A few days ahead of the Brexit vote that will decide whether Great Britain will remain or leave Europe’s “common home”, the tones of the Brexit debate are heating up. In these islands where phlegm is a leitmotif, populism worms its way through with emphatic tones, high-strung statements, raised slogans on both sides: to “remain!” in the EU or to “leave”. Those advocating permanence with Brussels envisage yet another economic crisis, while those who argue against Europe claim that the country will be invaded by millions of Muslim migrants ready to attack English women, as dreaded by Nigel Farage, UKIP leader, opposed to Europe membership. John Downey is a renowned media expert. He is a member of a research team at Loughborough University tasked with analysing the ways in which the Brexit issue is presented on British television, newspapers and news websites. The researchers have produced a dedicated Report widely divulged by British media outlets.
Professor Downey, what is your opinion on the way in which the Brexit debate is being addressed? The ongoing debate is extremely narrow-minded, marked by strongly nationalistic tones, focused on what is the most convenient option for the UK.
Whether the focus is on remaining or leaving the EU, to extent of recovering relations with former colonies, the only thing that matters is what is most convenient to Great Britain.
The love for Europe is never mentioned; nor the positive aspects of EU membership. Also those who will vote against a Brexit justify their decision as the lesser of two evils.
Do you consider the tones of the debate too extreme? Yes, without a doubt. Figures are inflated for no reason. It’s not true that we give the EU 350 million pounds a week, as the pro-Brexit party claims. Both sides exaggerate and thus lose credibility. Voters feel alienated by the vote because they are being confused. It’s a worrying situation considering the importance of a referendum that will forever change the history of Europe.
What is the reason for such exaggeration? Politicians want to reach out to less educated and poor voters, since the outcomes of the referendum depend on their decision.
As a matter of fact, the two most important leaders, premier David Cameron, who is against a Brexit, and the former mayor of London Boris Johnson, who is in favour, are scions of the upper class. They both studied at Eton, the most exclusive British college.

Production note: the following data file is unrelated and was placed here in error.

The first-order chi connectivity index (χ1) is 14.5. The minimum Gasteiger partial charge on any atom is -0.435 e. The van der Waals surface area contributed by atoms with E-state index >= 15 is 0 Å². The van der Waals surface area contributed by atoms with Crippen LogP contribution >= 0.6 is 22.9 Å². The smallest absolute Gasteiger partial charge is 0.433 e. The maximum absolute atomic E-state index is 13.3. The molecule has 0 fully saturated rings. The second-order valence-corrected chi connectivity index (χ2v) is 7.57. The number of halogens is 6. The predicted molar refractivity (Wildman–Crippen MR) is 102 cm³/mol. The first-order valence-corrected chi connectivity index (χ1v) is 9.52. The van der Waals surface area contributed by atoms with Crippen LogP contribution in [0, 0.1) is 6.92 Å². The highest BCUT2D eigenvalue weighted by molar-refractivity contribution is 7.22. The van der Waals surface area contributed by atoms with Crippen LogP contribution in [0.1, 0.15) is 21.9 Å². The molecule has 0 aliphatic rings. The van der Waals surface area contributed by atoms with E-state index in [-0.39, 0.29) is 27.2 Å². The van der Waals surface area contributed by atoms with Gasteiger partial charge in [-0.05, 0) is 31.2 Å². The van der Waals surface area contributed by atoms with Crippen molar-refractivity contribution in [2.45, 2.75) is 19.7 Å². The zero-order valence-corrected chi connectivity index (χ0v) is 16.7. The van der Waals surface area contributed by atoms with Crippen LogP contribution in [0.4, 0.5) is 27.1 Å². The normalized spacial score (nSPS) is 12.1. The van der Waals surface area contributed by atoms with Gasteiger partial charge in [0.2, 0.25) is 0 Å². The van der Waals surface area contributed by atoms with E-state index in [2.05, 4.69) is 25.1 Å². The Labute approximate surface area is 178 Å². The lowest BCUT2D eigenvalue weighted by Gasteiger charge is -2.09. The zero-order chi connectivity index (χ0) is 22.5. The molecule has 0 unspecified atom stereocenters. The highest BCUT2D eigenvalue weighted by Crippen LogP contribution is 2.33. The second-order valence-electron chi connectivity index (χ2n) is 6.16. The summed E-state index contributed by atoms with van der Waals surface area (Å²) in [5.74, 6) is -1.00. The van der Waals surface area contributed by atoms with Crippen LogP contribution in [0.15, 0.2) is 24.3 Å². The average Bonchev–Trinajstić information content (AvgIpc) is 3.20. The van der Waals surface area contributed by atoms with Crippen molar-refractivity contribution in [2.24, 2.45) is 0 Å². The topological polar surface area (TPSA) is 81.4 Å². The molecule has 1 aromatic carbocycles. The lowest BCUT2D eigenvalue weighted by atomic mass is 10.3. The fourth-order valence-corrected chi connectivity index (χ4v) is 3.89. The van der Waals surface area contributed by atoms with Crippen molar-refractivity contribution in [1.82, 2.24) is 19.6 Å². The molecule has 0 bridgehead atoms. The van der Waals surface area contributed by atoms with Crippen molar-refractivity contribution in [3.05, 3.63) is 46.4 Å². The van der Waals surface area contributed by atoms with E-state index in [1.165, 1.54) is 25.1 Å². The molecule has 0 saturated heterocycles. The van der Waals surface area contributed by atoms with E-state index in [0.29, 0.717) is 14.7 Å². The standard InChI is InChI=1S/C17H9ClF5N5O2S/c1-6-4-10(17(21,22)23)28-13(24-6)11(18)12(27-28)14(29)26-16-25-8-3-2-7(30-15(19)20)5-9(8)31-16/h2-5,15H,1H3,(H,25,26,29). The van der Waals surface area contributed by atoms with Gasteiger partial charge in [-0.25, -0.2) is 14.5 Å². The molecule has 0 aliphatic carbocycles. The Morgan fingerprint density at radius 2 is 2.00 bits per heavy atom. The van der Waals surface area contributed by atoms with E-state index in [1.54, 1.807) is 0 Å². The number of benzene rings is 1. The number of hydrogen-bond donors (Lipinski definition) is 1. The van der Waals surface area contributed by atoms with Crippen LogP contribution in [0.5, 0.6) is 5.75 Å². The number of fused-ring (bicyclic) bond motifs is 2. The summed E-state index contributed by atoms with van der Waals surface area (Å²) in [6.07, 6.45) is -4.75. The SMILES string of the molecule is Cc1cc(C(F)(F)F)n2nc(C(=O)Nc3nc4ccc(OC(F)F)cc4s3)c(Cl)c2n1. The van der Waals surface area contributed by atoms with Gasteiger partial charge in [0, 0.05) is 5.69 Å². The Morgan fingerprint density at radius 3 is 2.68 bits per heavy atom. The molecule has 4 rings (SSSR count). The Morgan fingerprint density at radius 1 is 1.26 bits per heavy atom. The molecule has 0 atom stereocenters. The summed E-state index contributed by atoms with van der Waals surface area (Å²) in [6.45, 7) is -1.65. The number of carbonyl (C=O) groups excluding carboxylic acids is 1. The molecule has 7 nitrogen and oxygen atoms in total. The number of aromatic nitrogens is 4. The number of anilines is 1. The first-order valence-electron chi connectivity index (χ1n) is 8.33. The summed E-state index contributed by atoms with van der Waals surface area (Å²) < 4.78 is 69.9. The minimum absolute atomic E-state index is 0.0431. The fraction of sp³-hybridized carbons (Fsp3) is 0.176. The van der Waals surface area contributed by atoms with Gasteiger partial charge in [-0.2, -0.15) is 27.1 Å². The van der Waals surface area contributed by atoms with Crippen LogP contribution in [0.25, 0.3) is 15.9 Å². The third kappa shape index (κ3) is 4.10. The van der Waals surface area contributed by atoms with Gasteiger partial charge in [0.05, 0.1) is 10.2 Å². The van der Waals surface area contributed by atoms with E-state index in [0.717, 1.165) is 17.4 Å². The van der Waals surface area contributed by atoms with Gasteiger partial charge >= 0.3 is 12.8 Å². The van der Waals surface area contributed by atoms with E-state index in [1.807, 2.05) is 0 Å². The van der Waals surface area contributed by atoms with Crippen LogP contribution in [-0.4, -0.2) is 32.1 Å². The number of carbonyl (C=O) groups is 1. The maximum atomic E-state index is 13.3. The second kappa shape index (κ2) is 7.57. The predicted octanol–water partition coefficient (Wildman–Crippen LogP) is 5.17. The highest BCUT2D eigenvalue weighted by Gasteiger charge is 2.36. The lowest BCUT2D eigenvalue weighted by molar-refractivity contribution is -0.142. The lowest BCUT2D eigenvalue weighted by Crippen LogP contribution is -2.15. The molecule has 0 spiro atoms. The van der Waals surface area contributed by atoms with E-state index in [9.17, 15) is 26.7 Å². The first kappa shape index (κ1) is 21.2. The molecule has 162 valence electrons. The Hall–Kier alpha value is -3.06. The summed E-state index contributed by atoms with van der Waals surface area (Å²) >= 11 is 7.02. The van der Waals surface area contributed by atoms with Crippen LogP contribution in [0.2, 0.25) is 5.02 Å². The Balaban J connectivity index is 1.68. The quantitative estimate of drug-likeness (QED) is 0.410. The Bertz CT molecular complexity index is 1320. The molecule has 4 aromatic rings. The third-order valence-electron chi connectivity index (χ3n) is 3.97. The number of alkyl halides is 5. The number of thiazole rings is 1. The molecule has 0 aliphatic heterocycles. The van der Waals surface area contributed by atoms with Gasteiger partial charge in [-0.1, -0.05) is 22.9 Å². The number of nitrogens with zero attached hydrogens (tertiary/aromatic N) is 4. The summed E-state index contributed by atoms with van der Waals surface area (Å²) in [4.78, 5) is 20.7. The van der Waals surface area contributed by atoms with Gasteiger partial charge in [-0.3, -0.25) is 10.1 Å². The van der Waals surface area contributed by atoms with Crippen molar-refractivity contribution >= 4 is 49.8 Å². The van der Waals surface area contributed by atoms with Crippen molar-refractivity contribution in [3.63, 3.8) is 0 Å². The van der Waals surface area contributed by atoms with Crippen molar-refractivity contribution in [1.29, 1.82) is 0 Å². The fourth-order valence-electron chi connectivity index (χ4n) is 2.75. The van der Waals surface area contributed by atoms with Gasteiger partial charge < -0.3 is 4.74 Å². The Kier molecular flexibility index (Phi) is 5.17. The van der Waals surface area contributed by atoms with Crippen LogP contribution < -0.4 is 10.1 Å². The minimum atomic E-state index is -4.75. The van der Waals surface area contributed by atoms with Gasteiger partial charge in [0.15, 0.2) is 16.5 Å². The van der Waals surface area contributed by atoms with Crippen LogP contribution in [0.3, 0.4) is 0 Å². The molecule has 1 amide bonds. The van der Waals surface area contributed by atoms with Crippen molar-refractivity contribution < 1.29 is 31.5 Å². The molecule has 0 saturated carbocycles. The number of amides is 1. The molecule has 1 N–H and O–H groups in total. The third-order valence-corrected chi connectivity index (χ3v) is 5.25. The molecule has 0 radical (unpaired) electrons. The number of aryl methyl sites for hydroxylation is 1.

Until a few weeks ago their political differences were insignificant.
In short, populism has arrived.
It has. The United Kingdom never had a populist tradition, but the pro-Brexit camp, although headed by a rich and famous personality like Boris Johnson, who is self-described as an advocate of the poor against wealthy multinational corporations and of migrants, whom he presents as those who would take the jobs of English people. This rhetoric works and it allures voters.
The pro-Brexit camp appears to be more determined and emotionally charged. Isn’t is an advantage? Indeed, the “leave” camp is exploiting all the fears and prejudices of poor and aged population brackets, claiming that it is defending the Country from migrants who assault national healthcare and welfare systems. Although in reality austerity cuts are responsible for having jeopardized public health and services. The “remain” camp uses the argument of economy to argue that despite the EU’s many limits it is worthwhile remaining for matters of convenience.
What will happen in these last days ahead of the vote?
Poll results change every week, but the two fronts are head-to-head. Whoever wins on June 23 will gain a very narrow margin of victory.
How will the Country, and the Tories in the government, recover from the divisions triggered by the Brexit debate, considering the no-holds-barred clash between the two camps? It’s hard to tell, but certainly things will be easier if the pro-Europe stance prevails.
In case of a victory of the “leave” front, it is very likely that Cameron, who argued in favour of EU permanence, will have to resign and the Tories could be overcome by a battle between internal factions.
Moreover, even Labour is divided on this issue. It’s an extremely complex situation, with a Country, the United Kingdom, divided in two.